Petitioner initially points out that the state court petition filing dates outlined by respondent are not correct. First, he argues that, under the "mailbox rule" of Houston v. Lack, 487 U.S. 266 (1988), his first state petition was filed on December 20, 2006, not January 10, 2007. Second, he argues that the "mailbox rule" yields a June 13, 2007, filing date for his petition in the Court of Appeal. Third, as to the first California Supreme Court petition, he says that, under the "mailbox rule," the correct filing date is January 17, 2008. The court will accept these dates.

As to the delay between denial of his administrative appeal and filing his first state habeas petition, petitioner argues that he is entitled to equitable tolling. Because the statute of limitations under AEDPA is not jurisdictional, it is subject to traditional equitable tolling principles. See Calderon v. United States Dist. Ct. (Beeler), 128 F.3d 1283, 1288 (9th Cir. 1997), overruled in part on other grounds by Calderon v. United States Dist. Ct. (Kelly), 163 F.3d 530 (9th Cir. 1998) (en banc). To be entitled to equitable tolling, the petitioner must demonstrate that: (1) he has been diligent in pursuing his rights; and (2) extraordinary circumstances prevented him from filing on time. See Pace v. DiGuglielmo, 544 U.S. 408 (2005). Petitioner argues that, due to medical problems, he was unable to file his various state court actions any sooner. In particular, he states that he was suffering from a broken right hand and associated pain between January 4, 2005 and November 21, 2006, when he finally received surgery which "relieve[d] his chronic pain and suffering." Petitioner does not, however, state how his hand injury prevented him from filing the first state petition. The court notes an exhibit attached to petitioner's opposition indicating that he was provided Neurontin for pain. Petitioner also does not establish diligence in that he has not demonstrated any attempts to seek staff or inmate assistance in preparing the state petition. The court finds that plaintiff's hand injury does not constitute the "extraordinary circumstances" required for equitable tolling.

Accepting petitioner's argument that his first state habeas petition was considered filed on December 20, 2006, and presuming that the statute of limitations began to run the day after he received notice of denial of his appeal on July 19, 2006, five months of the one-year limitation period had expired before the first state petition was filed. That petition was denied in May 2007 and, again accepting petitioner's dates, petitioner filed his second petition in the Court of Appeal in a timely manner on June 13, 2007, which was denied just a few days later on June 21st. Therefore, petitioner is entitled to statutory tolling for the period between December 20, 2006, and June 21, 2007.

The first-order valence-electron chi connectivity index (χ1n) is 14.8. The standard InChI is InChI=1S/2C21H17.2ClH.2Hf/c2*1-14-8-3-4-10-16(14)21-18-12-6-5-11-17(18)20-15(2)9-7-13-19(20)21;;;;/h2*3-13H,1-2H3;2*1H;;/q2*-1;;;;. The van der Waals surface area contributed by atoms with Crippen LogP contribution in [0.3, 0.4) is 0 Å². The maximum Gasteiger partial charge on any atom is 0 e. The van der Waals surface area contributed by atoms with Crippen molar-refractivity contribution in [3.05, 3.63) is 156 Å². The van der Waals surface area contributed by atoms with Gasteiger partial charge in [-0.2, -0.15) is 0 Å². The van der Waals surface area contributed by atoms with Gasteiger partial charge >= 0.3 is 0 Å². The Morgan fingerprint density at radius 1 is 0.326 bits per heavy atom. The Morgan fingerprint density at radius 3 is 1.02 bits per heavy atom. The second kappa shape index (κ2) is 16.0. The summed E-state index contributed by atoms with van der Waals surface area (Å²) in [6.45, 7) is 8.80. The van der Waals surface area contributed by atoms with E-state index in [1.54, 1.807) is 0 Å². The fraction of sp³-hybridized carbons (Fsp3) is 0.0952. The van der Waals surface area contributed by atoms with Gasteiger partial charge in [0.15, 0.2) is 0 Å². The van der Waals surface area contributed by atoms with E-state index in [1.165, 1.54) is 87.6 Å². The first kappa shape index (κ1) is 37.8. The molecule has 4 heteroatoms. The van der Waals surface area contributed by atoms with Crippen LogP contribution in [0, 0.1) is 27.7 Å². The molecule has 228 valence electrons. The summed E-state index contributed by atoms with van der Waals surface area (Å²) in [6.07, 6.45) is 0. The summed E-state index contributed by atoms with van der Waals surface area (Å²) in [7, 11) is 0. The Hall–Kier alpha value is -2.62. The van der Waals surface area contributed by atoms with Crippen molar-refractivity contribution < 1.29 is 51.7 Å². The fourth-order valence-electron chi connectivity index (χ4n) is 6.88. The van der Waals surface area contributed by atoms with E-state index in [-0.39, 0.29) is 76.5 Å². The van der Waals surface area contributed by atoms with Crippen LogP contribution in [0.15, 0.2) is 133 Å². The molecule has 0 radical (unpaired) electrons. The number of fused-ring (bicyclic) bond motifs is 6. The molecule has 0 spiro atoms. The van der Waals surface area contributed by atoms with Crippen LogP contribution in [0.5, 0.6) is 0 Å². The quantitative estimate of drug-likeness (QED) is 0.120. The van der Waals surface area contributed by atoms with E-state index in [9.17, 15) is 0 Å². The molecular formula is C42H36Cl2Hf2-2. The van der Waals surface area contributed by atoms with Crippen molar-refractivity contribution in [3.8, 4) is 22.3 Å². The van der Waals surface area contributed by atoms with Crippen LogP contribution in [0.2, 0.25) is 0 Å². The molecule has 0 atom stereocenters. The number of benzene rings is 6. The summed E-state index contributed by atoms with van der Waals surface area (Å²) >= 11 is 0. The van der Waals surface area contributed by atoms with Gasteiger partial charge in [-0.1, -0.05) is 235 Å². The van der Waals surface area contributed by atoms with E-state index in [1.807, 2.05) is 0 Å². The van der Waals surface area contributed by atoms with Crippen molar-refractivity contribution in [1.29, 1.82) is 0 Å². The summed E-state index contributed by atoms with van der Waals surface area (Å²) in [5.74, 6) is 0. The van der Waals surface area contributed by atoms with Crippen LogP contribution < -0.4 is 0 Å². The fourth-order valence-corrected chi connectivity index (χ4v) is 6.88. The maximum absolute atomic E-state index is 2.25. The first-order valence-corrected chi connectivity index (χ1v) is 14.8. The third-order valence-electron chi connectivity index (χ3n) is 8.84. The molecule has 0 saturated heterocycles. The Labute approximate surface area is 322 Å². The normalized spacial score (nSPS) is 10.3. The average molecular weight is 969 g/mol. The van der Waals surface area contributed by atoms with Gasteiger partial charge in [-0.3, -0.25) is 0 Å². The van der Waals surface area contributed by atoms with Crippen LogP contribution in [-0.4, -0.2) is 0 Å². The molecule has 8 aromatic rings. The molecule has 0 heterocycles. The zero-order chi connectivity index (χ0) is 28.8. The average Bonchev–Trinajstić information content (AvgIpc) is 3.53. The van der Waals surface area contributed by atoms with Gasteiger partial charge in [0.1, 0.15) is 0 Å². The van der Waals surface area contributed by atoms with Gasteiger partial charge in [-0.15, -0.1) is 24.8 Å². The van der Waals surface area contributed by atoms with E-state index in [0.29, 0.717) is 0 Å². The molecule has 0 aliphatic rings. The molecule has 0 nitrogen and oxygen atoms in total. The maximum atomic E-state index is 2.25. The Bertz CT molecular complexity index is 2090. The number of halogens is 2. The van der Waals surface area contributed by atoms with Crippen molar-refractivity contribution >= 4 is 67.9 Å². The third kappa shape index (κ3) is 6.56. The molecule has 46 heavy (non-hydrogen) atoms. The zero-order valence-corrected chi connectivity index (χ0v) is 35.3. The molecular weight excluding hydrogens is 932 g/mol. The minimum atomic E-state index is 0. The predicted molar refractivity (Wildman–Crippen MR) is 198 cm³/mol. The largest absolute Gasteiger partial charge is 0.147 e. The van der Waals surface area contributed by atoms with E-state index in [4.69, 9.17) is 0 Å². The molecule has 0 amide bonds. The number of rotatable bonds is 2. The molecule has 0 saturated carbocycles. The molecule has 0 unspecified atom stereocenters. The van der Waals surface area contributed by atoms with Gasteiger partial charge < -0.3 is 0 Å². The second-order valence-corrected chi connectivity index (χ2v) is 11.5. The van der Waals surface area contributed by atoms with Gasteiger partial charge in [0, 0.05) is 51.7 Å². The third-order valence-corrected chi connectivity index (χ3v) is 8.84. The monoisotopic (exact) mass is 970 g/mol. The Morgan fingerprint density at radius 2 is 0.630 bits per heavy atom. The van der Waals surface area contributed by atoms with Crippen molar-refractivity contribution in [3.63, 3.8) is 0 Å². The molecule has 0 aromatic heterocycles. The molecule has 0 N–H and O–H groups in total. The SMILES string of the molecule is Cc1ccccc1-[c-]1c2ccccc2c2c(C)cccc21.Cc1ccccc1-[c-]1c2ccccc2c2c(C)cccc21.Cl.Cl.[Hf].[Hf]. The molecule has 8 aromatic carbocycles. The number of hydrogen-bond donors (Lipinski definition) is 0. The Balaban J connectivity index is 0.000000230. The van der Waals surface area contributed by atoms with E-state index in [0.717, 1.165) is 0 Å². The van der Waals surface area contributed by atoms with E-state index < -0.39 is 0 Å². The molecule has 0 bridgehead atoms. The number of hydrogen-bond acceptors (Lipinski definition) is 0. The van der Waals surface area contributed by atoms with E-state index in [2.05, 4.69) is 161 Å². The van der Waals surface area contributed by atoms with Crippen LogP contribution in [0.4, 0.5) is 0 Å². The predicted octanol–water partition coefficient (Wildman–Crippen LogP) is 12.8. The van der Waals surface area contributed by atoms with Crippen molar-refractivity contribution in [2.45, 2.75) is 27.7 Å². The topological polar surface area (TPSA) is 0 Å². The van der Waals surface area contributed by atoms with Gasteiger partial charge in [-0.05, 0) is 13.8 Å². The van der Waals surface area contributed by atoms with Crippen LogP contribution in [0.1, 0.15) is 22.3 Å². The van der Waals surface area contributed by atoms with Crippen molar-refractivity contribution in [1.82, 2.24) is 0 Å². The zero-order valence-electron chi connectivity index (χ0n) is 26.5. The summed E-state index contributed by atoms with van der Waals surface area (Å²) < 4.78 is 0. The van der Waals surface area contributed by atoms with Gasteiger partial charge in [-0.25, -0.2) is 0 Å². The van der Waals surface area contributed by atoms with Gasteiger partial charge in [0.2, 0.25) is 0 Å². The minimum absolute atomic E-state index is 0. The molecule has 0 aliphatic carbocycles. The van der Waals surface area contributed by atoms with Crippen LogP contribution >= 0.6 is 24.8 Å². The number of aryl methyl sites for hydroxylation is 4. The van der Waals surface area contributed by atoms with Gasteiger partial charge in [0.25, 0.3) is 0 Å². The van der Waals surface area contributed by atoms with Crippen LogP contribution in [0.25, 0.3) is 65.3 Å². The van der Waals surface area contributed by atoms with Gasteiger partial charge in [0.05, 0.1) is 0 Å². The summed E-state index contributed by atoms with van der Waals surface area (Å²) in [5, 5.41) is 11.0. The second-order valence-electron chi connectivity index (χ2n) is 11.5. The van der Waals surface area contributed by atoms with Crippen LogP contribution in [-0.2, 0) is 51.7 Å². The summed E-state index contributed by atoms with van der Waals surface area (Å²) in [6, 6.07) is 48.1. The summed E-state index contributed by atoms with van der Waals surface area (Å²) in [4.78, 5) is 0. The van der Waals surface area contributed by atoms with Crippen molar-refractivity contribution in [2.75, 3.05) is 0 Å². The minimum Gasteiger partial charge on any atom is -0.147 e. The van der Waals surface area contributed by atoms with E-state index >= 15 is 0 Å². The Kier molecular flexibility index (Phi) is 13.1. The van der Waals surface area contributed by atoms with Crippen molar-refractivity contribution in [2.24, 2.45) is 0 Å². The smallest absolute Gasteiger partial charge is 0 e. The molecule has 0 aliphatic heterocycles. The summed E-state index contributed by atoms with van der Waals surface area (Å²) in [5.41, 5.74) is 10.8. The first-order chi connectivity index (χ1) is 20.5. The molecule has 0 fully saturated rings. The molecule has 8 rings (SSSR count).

Regarding the delay between June 21, 2007, when his second petition was denied and January 17, 2008, when petitioner states he filed his third petition in the California Supreme Court, petitioner also argues that he is entitled to equitable tolling. As to this period, he states that the prison was on lock-down from April 15, 2007, through the end of that year. He states that this lock-down "impeded his access" to the law library. He also contends that, during this same period of time, the prison law library was "woefully deficient" due to replacement of the senior law librarian and lack of access to trained staff. The court finds that these allegations do not entitle petitioner to equitable tolling. In particular, petitioner complains of lack of access to adequate law library facilities but does not explain why he needed such access to file the third state court petition given that he had been able to successfully file prior petitions in the Superior Court and Court of Appeal. Nor has petitioner outlined any steps he took to attempt to obtain assistant in filing the third petition despite the lock-down and alleged deficiencies with the law library. Therefore, the statute of limitations continued to run for the nearly seven-month period between June 21, 2007, and January 17, 2008, nearly exhausting the one-year limitation period.

With respect to the second petition filed in the California Supreme Court, the court agrees with respondents that it was not properly filed because it was successive. Therefore, petitioner is not entitled to any tolling incident to the second California Supreme Court petition and the statute of limitations clock ran without any tolling from March 12, 2008, when the first California Supreme Court petition was denied through May 6, 2008, when the instant federal petition was filed. ...